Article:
Liquid-Liquid Solution - Shrinkage and Estimation of Density
It is possible to estimate the density of a liquid-liquid solution from the density of the solute and the solvent. However, due to shrinkage, the estimate will be a bit too low.
Density (mass/volume unit) of solutions where both the solvent and the solute are liquids can be roughly estimated from density of the solute and the solvent by use of the formula:
Densitysolution = (x*ρ(solvent) + y*ρ(solute))/100 
x = wt% of solvent
ρ(solvent) = density of solvent
y = wt% of solute
ρ(solute) = density of solute
However, due to shrinkage, this will only be an estimate, with an error, varying with the concentration of the solute. The error is largest around 50 wt% concentration.
Concentration unit converter
Density of pure organic components: hydrocarbons, carboxylic acids and alcohols, sulphur compounds, nitrogen compounds and other common liquids.
Shrinkage is that the resulting density is higher than calculated by Eq , and occurs when molecules with relativele large difference in size are mixed. Then, the smallest molecules are placed in voids between the larger molecules, and the density increases.
The shrinkage will increase with an increasing difference in the molecule size of the solvent and solute. However, also effects other than size, as molecular shape and polarity, will influence on the shrinkage.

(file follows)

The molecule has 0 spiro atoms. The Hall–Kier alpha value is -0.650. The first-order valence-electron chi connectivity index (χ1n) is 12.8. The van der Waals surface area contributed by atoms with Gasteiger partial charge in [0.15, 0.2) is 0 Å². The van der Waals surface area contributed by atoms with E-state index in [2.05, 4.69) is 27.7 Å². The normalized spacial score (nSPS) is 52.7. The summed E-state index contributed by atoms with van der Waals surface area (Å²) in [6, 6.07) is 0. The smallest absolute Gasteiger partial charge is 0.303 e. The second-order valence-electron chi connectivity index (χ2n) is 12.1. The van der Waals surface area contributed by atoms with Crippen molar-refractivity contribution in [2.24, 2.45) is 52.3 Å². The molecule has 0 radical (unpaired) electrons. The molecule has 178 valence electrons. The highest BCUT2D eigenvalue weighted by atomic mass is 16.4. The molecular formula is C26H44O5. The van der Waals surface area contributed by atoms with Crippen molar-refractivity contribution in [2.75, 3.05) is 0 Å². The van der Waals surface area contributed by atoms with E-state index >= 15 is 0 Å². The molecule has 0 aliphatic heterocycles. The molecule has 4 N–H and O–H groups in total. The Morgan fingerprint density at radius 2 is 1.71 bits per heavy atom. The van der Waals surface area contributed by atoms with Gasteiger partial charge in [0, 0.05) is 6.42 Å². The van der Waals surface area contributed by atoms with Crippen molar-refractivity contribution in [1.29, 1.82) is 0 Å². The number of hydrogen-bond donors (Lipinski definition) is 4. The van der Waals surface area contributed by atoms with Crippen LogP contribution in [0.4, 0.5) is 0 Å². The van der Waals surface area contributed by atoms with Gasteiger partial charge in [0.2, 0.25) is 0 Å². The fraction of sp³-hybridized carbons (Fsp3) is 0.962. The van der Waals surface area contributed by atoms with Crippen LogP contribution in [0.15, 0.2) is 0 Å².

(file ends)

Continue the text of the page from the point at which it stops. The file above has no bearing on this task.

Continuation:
Examples showing the effect of shrinkage
At 20°C, the density of water is 0.9982 g/cm3 and the density of pure ethanol is 0.7893 g/cm3. For 20% ethanol, the density can be estimated using Eq :
Density20% ethanol = (80[%]*0.9982 [g/cm3]+ 20[%]*0.7893[g/cm3])/100[%] = 0.9564 [g/cm3]
The same calculation is done for 50 and 70 wt% of ethanol, and the results and the difference from measured values are shown in the table below.
|Mass% ethanol in water||Density measured||Density estimated||Difference in %|
In the figure below, it is seen that with ethanol concentrations < 20% and > 70%, the estimated values are closer to the measured values.
The figure below shows the shrinkage for aqueous solutions of formic and acetic acids. It illustrates that the shrinkage is largest when the difference in molecular size is largest.